NU.S. Fertility Keeps Declining Demography is Destiny, Baby (Especially If There's No Baby)
By Don Feder
May 30, 2018
If you asked the average American about declining fertility, he'd think you were talking about soil conditions, crop rotation or the weather. Most lack the awareness to even begin discussing what could be the greatest crisis of the 21st century.
Not that I blame them. The media and political elite have us chasing after illusions like global warming, so-called over-population, and "white privilege" so we miss the reality of a disaster that's almost on us.
In terms of demography, fertility refers to the number of children the average woman will have in her lifetime. Roughly 2.1 is needed just to maintain current population. For a nation, we speak of its total fertility rate, or TFR.
The past half-century has seen a great baby bust. Globally, total fertility has been more than cut in half from 5.1 in 1960 to 2.4 in 2016. As early as 2030, worldwide population growth could become worldwide population decline.
For a while, the birth dearth seemed to be a European phenomenon. (For the European Union as a whole, the TFR is 1.5.) But America is catching up.
Last week, it was announced that the Centers for Disease Control estimates that in 2017, the U.S. had a fertility rate of 1.76, the lowest on record. As recently as a decade ago, it was 2.08, close to replacement, but itself a far cry from where it was in 1960 (3.5). The bad news keeps getting worse.
Not everyone cares. Libertarians who care deeply about the legalization of marijuana and private ownership of tactical nuclear weapons are nonchalant. Ronald Baily, science writer for Reason Magazine, celebrates falling fertility as a sign of freedom and choice.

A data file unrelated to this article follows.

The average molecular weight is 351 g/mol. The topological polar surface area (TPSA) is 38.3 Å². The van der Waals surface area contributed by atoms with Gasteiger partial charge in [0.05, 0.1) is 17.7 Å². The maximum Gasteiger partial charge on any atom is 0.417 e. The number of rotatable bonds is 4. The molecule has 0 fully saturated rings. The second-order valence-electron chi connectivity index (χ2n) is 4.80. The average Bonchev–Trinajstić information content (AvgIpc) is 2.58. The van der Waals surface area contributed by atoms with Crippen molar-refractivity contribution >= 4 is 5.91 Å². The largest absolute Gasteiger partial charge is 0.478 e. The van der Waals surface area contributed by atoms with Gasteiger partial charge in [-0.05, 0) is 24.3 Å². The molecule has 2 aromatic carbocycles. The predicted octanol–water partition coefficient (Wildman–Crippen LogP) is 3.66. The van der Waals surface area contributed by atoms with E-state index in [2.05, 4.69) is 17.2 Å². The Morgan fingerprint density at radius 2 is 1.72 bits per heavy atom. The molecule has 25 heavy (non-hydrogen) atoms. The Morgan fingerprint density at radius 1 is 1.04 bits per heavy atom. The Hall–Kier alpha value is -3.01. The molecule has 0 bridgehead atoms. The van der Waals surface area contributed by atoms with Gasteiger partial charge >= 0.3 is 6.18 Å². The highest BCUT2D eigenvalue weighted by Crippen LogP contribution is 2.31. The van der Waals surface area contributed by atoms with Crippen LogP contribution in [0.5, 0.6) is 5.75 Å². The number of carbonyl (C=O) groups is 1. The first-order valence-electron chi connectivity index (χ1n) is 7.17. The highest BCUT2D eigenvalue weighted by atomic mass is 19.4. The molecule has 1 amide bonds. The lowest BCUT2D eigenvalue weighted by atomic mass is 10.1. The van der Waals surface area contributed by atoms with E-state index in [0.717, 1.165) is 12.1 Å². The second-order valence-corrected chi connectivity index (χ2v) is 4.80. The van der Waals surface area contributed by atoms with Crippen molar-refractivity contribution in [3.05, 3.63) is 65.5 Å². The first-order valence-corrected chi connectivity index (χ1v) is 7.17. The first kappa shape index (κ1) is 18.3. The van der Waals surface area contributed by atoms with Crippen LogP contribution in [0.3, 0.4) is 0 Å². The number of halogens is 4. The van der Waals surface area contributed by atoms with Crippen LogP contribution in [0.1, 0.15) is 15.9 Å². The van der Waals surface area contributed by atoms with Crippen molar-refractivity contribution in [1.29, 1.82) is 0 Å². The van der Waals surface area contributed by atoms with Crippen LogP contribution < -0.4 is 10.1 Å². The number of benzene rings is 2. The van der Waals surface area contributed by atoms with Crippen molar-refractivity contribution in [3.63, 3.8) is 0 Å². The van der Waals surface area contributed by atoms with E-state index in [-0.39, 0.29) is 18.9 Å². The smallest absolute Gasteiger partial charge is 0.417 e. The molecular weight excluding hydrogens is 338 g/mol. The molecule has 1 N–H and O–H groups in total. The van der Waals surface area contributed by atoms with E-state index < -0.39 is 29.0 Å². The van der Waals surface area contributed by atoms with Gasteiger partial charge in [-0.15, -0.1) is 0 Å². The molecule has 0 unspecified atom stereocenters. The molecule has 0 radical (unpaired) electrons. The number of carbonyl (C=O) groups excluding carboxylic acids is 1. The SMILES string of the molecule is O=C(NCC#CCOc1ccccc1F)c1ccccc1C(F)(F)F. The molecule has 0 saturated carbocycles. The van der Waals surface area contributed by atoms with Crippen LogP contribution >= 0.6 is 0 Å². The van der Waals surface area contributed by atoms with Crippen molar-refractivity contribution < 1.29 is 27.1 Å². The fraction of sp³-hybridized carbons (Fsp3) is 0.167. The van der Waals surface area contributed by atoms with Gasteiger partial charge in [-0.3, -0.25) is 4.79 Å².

Typical of libertarians who sanctify the individual and make society an afterthought (if they think of it at all), Baily remarks: "Because time and money are limited, more Americans are exercising their reproductive freedom, making the tradeoff between having more children and pursuing the satisfactions of career, travel and lifestyle." Apres moi, le tsunami.
The water is knee-deep now. Soon it will be up to our waists. In his book of the same title, Julian Simon called people "The Ultimate Resource." We can find new petroleum reserves and learn to use energy more efficiently. We can find ways to increase the yield per acre. But a modern, industrial society requires people a growing population rather than one that's shrinking.
Forget Social Security. If you're in your twenties today, your chances of collecting are comparable to winning Powerball. A rising elderly population will require more medical care, more specialists, and more hospital and nursing home beds. Where will the caregivers, the maintenance staff and the fundraisers of tomorrow come from?
Seniors aside, what about those on whom we all depend police and soldiers, carpenters, plumbers and electricians, farmers, factory workers and miners, teachers and technicians?
In the United States, not only was the 2017 TFR the lowest on record, but so was the 2016 rate, and the 2015 before it.
Fewer and fewer children combined with more and more elderly equals a demographic train wreck.